Belfast Telegraph

Shock as North West 200 chief Mervyn Whyte reveals he may quit

 

By Jim Gracey

Respected North West 200 race director Mervyn Whyte may be about to bring down the chequered flag on his role as head of the annual north coast motorcycle racing spectacular — ironically after a thrilling weekend event acclaimed as the most successful of his 17-year reign.

Over 80,000 fans around the circuit, and many millions more watching globally on television, enjoyed a hugely entertaining and incident-free Saturday Race Day, expertly managed by Whyte and his Race Control team after a three-hour rain delay threatened to put another damper on the occasion that has appeared jinxed over the past decade.

Now Whyte (67) is preparing to go on holiday with supportive wife Hazel to ponder his future as the public face of the event he has served for 44 years, signing up as a volunteer marshall in 1973 and succeeding Billy Nutt as Clerk of the Course in 2000 before stepping into the new role of Race Director as the North West moved with the times onto a business footing.

As only praise rained down on him yesterday, Limavady man Whyte revealed: “I always said I wanted to go out on a high and how do you better the racing we saw last Thursday night and especially Saturday?

“The Saturday racing was incredible in the conditions, the best I have been associated with in my time at the helm. In truth, I have been considering for a while when would be the time to go. I’ve just turned 67 so it has to happen sometime.

“I’ve given a lot of time to the North West and the last 17 years I have lived and breathed the event. It has been all consuming and there have been times in the last difficult decade when I asked myself why I was doing this job, did I really need it, particularly when tragedy struck? Last year’s loss of young Malachi Mitchell Thomas affected me very badly.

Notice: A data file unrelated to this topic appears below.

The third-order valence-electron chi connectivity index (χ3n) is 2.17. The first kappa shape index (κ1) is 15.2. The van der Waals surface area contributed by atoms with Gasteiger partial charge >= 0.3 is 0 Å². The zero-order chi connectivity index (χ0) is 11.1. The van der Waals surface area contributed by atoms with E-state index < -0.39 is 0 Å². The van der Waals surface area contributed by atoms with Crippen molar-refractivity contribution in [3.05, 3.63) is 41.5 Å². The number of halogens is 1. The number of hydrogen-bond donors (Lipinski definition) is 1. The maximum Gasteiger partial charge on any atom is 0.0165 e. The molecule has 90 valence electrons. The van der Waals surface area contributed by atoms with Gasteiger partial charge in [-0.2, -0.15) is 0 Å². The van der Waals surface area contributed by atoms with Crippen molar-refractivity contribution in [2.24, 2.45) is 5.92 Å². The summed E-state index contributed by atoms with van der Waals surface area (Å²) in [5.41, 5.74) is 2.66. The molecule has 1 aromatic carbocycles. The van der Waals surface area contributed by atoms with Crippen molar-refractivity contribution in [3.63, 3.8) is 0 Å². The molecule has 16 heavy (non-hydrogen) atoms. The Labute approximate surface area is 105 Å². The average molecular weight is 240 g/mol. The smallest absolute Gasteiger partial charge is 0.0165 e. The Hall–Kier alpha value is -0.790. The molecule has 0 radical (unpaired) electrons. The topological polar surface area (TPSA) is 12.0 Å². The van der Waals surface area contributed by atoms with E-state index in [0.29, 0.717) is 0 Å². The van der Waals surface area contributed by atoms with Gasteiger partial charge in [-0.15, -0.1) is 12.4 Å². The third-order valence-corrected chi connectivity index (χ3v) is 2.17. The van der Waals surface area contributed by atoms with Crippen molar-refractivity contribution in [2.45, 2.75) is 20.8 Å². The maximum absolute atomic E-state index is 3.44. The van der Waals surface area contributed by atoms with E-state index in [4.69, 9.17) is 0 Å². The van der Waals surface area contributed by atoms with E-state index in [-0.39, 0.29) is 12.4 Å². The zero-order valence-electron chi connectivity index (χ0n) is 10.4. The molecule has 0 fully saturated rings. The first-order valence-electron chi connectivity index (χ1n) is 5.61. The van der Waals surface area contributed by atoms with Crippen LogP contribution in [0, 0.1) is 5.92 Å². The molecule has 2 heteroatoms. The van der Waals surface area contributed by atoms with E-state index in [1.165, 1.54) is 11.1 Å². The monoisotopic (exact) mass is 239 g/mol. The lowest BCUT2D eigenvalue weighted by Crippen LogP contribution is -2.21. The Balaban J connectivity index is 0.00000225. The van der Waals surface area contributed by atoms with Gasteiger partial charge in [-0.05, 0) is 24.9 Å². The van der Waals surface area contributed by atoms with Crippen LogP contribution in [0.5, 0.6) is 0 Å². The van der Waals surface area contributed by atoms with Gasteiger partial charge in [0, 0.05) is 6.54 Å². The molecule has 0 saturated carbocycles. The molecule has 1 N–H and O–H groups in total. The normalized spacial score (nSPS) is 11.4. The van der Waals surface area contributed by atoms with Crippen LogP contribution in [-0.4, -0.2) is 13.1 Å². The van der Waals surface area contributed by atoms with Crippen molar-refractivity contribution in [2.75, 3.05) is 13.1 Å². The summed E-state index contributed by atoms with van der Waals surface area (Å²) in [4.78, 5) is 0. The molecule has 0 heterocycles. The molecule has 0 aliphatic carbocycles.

“But I couldn’t leave the North West in the lurch and won’t make a rash decision this time.”

Whyte added: "I am going to go on holiday, take stock of what is good for the race and for me and then come back and let people know what I have decided."

The big problem for the North West is that there is no succession in place. If Whyte decides his personal race has run its course, it may well be that he will be prevailed upon to make a phased departure, taking on a general manager type role for several years to oversee, instruct and guide a new race chief.

Whyte's steady hand guiding the North West through good times and bad has made him one of the best known and admired figures in Northern Ireland sport and it is impossible to envisage the race without him.

But, as he acknowledges, the march of time decrees he has to hand over the reins sometime and the planning for that needs to begin.

No other sporting event manager in this country has endured the tribulations visited upon Whyte over a troubled last decade from race disruption caused by the foot and mouth outbreak, bomb scares, oil spills, freak weather and, worst of all, five rider fatalities since 2008 - Robert Dunlop, Mark Young, Mark Buckley, Simon Andrews and Malachi Mitchell-Thomas.

He has also waged a war of attrition with government for funding to improve safety and the general running of the event. After a fantastic day's racing on Saturday, he is entitled to bask in the warm afterglow of a job well done by him and his team.

By keeping the riders off the track, assured by updates that the rain would pass, and by changing the race running order so the big Superbikes, going last, would have the benefit of better conditions, one of the most exciting finales ever seen at the North West ensued. The last lap, in particular, of Glenn Irwin's closing race victory, denying Alastair Seeley a fourth win of the day, will pass into folklore.

As will Whyte for his efforts and it is hoped a complete break is his last resort, having done so much to keep the 88-year-old race running in adversity only to bow out with its appeal and reputation restored to new heights.

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